Federal officials stressed the need to view IT modernization as a continuous effort, rather than a buy- and-forget process, on Feb. 8 at the Resiliency Colloquium organized by MeriTalk, ACT-IAC, and the Partnership for Public Service, who partnered on the Resilient report issued earlier this month.
During a panel discussion about how to make agency tech more resilient, officials focused on the need for upkeep of these IT systems to make sure agencies are prepared for the next big shift.
“Resiliency in IT modernization needs to be treated like a marathon and not a sprint,” Department of Labor CIO Gundeep Ahluwalia said at the conference. “When something happens, ‘Oh my god, can we do something this weekend?’ I think while we all find a way to do something over the weekend, we should stop treating it like that,” he said.
When it’s undertaken correctly, modernization is a “continuous process,” he said, adding, “run it like a marathon, and you will be resilient from an IT perspective.”
While modernizing IT systems was a major focus of the panel, officials also spoke about the importance of making sure agencies are utilizing cloud services in the correct ways.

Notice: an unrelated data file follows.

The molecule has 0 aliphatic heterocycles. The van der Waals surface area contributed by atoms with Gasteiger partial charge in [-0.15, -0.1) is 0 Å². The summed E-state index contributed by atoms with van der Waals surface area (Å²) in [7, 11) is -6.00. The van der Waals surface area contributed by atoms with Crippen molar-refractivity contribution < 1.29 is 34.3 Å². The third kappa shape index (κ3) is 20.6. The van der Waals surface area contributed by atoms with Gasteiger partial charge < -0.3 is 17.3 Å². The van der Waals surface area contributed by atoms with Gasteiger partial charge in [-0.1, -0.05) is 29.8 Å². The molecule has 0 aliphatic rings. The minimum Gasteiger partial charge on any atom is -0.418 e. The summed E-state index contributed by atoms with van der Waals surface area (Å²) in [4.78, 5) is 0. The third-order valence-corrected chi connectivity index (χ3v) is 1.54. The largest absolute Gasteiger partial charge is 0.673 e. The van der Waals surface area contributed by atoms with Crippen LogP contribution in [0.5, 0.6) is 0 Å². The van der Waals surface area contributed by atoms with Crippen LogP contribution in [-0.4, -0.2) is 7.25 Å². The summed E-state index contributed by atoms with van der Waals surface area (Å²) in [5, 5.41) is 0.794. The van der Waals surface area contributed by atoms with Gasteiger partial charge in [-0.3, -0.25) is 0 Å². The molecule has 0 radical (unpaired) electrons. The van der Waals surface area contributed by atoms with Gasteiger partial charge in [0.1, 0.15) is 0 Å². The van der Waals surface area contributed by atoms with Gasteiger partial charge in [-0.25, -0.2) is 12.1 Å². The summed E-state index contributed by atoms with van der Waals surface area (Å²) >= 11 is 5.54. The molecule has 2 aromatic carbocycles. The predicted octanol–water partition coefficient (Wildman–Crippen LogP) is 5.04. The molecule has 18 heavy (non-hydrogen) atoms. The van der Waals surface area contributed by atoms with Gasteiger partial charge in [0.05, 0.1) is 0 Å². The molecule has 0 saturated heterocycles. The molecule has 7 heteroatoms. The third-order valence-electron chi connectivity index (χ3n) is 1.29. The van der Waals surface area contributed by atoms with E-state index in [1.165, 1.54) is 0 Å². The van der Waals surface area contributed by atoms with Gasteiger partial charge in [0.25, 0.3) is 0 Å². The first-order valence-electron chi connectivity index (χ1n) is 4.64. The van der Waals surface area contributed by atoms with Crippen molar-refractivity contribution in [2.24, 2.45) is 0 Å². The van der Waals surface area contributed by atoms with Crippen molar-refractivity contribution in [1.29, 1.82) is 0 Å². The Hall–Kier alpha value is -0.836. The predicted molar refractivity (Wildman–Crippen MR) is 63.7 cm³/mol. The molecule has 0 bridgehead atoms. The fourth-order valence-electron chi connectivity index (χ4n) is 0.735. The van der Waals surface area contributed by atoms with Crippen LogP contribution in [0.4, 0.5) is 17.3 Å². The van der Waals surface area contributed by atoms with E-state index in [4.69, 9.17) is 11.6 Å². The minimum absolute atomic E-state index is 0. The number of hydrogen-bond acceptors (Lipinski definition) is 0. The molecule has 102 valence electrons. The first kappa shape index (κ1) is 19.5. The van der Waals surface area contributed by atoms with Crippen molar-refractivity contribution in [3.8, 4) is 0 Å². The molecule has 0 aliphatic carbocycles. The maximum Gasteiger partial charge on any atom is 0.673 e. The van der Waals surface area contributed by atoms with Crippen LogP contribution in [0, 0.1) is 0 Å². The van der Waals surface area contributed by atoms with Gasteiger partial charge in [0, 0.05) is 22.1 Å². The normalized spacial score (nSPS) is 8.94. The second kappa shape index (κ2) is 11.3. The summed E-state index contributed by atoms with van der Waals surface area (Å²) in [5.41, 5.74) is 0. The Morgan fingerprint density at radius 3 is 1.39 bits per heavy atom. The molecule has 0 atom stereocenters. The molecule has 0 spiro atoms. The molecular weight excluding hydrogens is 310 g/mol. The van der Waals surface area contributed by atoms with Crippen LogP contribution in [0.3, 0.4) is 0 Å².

“There was a time if you recall when people would say, ‘I don’t want my data in the cloud, I’m afraid,’” Dorothy Aronson, CIO for the National Science Foundation, said. “The world has changed completely. But so now sometimes people will say I want this in the cloud, and you have to really decide if that’s the right thing to do.”
Ahluwalia also noted the importance of not immediately thinking about lowering the price and instead focusing on how the technology is scalable to the mission objective.
“I usually give them the analogy that it probably will never cost you less,” Ahluwalia said. “The reason is when I used to get that one bar from Giant … it used to cost me $1. But now I get this big bag [of bars] from Costco, and I’m eating 15 of them in a day, which I probably shouldn’t be. But overall, it’s costing me more. Now, per bar, my cost has gone down.
“Yes, we should be more efficient and pursue cost, lower costs, there is nothing wrong with that, but I think that’s the wrong place to start a discussion,” Ahluwalia continued. “I think the discussion needs to be focused on ‘how can I achieve more in a secure manner?’”
Overall, the panelists reinforced that IT modernization and resilience is no easy task and that there will likely be bumps in the road. But the lessons learned along the journey will make Fed IT more resilient going forward, they said.
“Prepare for failure. Practice. Be ready,” counseled Aronson. “There will be surprises, there will be things that we can’t do. And there will be things that won’t work. And … as leaders that’s not going to demoralize us, that’s going to keep us going,” she said.
“That’s part of the experience of life is to just prepare for that failure or that surprise, in a way where it doesn’t matter what happens, we’re going to keep going,” she continued. “We’re going to make it through, and then blast ahead … It may work out, it may not. You know, we’re going to make it through together. We have in the CIO community a huge group of people that are friends. We can learn from each other and help each other.”